Louisiana's legislature is considering a bill that would offer financial rewards to area restaurants that use locally grown fruits and vegetables in their menu items.
The bill, which passed through the Senate in May, is now off to the House and then to the governor, where if approved, the Louisiana Buy Local Purchase Incentive Program would reward eligible restaurants with 4 percent reimbursements on the costs of purchasing locally grown and raised foods—an incentive estimated to bring $7 million per year in rebates for area businesses and a badly hit Louisiana economy.
The program would be voluntary and would be financially supported through the produce and other local industry organizations, not by Louisiana taxpayers. In addition to the financial rewards for restaurants, the bill would put an emphasis on regional agriculture development, boosting employment in areas of the state still rebounding from the effects of Hurricane Katrina and the BP oil spill.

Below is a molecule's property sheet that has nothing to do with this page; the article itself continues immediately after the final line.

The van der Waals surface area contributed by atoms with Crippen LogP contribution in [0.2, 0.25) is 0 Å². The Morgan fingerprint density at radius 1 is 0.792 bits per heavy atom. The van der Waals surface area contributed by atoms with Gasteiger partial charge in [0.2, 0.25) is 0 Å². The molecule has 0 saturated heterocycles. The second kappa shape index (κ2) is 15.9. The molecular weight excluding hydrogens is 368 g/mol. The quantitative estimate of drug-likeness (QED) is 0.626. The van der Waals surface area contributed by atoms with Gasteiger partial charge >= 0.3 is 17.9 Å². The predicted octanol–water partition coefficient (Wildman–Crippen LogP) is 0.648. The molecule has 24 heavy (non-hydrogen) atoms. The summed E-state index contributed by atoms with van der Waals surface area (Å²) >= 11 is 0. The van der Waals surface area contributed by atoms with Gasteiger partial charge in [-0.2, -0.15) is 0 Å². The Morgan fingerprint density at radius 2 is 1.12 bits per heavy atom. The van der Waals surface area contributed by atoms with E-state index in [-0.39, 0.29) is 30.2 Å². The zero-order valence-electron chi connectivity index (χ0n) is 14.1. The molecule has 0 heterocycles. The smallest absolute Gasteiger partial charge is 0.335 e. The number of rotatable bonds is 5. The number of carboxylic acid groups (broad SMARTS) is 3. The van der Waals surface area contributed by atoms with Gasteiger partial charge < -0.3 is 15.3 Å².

According to the bill's text, “The health, safety and welfare of the people of this state are dependent upon the continued encouragement, development, growth and expansion of Louisiana farmers and agricultural products.”
Buying and supporting locally grown organic fruits and vegetables is at the heart of the "locavore" movement trending across the country. Gourmands and foodies often prefer local foods for the fresh flavors, while many consumers find they can spend less money while also supporting regional businesses. According to the USDA, as of mid-2010, there were more than 6,100 farmers markets across the country—a 16 percent increase over 2009.
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Photo: Jill Ettinger